Officials in Shenzhen in China’s southern Guangdong province are giving out millions in cash via the digital yuan to stimulate its pandemic-hit economy.
The city began distributing 30 million yuan ($4.5 million) of digital money on Monday with the aim of boosting consumption and business.
The move follows a similar handout of 50 million yuan last week in Xiong’an New Area in northern Hebei province, where “red packets” of e-CNY were delivered as gifts.
Analysts say more use of the digital currency can be expected in the future to boost the adoption of digital wallets, plus transparency and the effectiveness of government policies.
261 Million Digital Wallets
China is at the fore of a global race to develop central bank digital currencies. Issuing e-CNY subsidies can aid consumption and promote use of the electronic yuan.
Transactions using e-CNY totalled 87.6 billion yuan at the end of 2021, with 261 million individual e-wallets opened, according to the central bank.
“Previously, when the government issued subsidies, there could be certain obstacles before the money reaches the recipients,” G Bin Zhao, a senior economist at PwC China, explained.
“With e-CNY, the cash directly lands into your hands,” boosting transparency, he said.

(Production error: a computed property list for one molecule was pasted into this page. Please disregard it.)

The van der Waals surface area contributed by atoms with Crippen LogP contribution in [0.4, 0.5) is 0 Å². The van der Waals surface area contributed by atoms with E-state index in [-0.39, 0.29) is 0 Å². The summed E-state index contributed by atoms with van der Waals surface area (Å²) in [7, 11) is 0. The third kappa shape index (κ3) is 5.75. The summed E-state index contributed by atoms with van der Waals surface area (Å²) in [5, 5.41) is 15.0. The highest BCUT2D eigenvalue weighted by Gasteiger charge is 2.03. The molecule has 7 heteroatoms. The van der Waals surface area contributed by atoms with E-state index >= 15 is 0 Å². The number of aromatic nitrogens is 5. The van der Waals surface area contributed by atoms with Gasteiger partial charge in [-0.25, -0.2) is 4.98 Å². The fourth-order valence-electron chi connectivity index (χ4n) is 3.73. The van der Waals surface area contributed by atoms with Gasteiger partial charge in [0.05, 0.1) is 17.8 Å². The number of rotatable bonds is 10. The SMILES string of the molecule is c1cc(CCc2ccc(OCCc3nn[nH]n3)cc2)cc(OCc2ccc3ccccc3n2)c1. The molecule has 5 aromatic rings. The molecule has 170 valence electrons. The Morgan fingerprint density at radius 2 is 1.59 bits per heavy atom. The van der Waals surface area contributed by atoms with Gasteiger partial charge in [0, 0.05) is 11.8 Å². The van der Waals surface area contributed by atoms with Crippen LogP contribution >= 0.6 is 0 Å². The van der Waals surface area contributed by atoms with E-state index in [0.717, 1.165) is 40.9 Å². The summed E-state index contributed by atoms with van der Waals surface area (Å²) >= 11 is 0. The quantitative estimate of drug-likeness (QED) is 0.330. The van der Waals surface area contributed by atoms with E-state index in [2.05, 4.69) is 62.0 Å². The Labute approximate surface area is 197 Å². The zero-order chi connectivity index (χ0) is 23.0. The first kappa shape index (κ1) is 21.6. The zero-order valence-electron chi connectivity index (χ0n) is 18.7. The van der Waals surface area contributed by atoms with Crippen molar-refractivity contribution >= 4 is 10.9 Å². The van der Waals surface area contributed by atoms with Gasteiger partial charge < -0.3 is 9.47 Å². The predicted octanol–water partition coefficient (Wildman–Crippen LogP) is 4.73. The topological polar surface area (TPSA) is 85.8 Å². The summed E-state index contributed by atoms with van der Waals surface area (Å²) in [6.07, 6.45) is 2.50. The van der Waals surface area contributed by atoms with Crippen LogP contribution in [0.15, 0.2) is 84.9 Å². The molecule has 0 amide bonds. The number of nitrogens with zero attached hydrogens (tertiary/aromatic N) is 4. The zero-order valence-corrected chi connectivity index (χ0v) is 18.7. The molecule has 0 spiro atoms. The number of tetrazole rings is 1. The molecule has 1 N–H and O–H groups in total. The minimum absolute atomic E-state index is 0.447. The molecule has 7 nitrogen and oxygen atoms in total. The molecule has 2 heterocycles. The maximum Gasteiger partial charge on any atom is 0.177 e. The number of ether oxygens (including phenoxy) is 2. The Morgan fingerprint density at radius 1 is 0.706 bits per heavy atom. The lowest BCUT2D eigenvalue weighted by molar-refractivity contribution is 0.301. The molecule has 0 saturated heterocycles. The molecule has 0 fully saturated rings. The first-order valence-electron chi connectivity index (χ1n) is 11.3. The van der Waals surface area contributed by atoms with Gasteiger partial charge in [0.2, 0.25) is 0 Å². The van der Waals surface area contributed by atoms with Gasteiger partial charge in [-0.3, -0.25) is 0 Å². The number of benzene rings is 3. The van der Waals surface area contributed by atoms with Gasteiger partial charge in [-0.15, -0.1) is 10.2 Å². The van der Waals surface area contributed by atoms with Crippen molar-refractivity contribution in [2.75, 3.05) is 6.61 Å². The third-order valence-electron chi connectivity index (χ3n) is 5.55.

Zhao added that in the future, the government can use digital yuan for pension payments, fiscal subsidies and even infrastructure spending.
Xia Chun, chief economist at wealth manager Yintech Investment Holdings, said that compared with traditional means, e-CNY is more efficient and swift when it comes to subsidies, although he feels the size of the current consumption stimulus is too small.
Lin Yifu, an economist at Peking University said in a speech earlier this month that China should hand out 1,000 yuan to each family in locked-down areas, half of which can be in digital yuan.
In the latest campaign, consumers in Shenzhen can join a lottery for the free e-CNY, which can be used to shop online or at stores. In Xiong’an, digital cash subsidies can be used to buy products including food, electronics appliances and furniture.
• Reuters with additional editing by Jim Pollard